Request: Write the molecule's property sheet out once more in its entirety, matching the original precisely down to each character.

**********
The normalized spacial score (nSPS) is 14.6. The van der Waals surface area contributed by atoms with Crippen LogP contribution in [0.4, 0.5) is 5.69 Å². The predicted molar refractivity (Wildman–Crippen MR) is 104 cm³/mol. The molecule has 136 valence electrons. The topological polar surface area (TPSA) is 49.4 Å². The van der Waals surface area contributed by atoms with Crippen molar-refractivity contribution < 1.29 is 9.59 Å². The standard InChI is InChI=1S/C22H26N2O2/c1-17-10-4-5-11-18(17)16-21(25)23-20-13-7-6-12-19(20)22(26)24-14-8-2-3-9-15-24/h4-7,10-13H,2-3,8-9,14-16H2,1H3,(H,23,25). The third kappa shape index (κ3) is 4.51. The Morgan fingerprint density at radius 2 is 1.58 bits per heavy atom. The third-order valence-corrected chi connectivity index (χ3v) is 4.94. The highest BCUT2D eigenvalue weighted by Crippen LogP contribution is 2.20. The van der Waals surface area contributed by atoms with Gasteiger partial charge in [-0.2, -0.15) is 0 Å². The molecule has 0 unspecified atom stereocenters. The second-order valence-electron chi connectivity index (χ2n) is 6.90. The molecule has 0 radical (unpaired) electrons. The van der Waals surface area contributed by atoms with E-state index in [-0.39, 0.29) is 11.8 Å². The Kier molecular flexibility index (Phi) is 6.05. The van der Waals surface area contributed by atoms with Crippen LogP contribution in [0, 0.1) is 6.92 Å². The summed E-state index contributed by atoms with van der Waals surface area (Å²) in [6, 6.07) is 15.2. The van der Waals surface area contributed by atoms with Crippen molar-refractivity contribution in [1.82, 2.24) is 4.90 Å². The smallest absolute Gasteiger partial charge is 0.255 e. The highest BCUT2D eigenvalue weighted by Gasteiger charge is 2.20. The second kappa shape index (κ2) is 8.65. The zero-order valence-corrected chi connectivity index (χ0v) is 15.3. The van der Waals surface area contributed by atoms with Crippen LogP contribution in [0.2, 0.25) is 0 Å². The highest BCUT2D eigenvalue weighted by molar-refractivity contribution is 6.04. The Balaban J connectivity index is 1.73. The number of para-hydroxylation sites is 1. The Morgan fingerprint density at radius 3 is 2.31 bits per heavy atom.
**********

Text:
The normalized spacial score (nSPS) is 14.6. The van der Waals surface area contributed by atoms with Crippen LogP contribution in [0.4, 0.5) is 5.69 Å². The predicted molar refractivity (Wildman–Crippen MR) is 104 cm³/mol. The molecule has 136 valence electrons. The topological polar surface area (TPSA) is 49.4 Å². The van der Waals surface area contributed by atoms with Crippen molar-refractivity contribution < 1.29 is 9.59 Å². The standard InChI is InChI=1S/C22H26N2O2/c1-17-10-4-5-11-18(17)16-21(25)23-20-13-7-6-12-19(20)22(26)24-14-8-2-3-9-15-24/h4-7,10-13H,2-3,8-9,14-16H2,1H3,(H,23,25). The third kappa shape index (κ3) is 4.51. The Morgan fingerprint density at radius 2 is 1.58 bits per heavy atom. The third-order valence-corrected chi connectivity index (χ3v) is 4.94. The highest BCUT2D eigenvalue weighted by Crippen LogP contribution is 2.20. The van der Waals surface area contributed by atoms with Gasteiger partial charge in [-0.2, -0.15) is 0 Å². The molecule has 0 unspecified atom stereocenters. The second-order valence-electron chi connectivity index (χ2n) is 6.90. The molecule has 0 radical (unpaired) electrons. The van der Waals surface area contributed by atoms with E-state index in [-0.39, 0.29) is 11.8 Å². The Kier molecular flexibility index (Phi) is 6.05. The van der Waals surface area contributed by atoms with Crippen LogP contribution in [0, 0.1) is 6.92 Å². The summed E-state index contributed by atoms with van der Waals surface area (Å²) in [6, 6.07) is 15.2. The van der Waals surface area contributed by atoms with Crippen molar-refractivity contribution in [1.82, 2.24) is 4.90 Å². The smallest absolute Gasteiger partial charge is 0.255 e. The highest BCUT2D eigenvalue weighted by Gasteiger charge is 2.20. The second kappa shape index (κ2) is 8.65. The zero-order valence-corrected chi connectivity index (χ0v) is 15.3. The van der Waals surface area contributed by atoms with Crippen LogP contribution in [0.2, 0.25) is 0 Å². The highest BCUT2D eigenvalue weighted by molar-refractivity contribution is 6.04. The Balaban J connectivity index is 1.73. The number of para-hydroxylation sites is 1. The Morgan fingerprint density at radius 3 is 2.31 bits per heavy atom.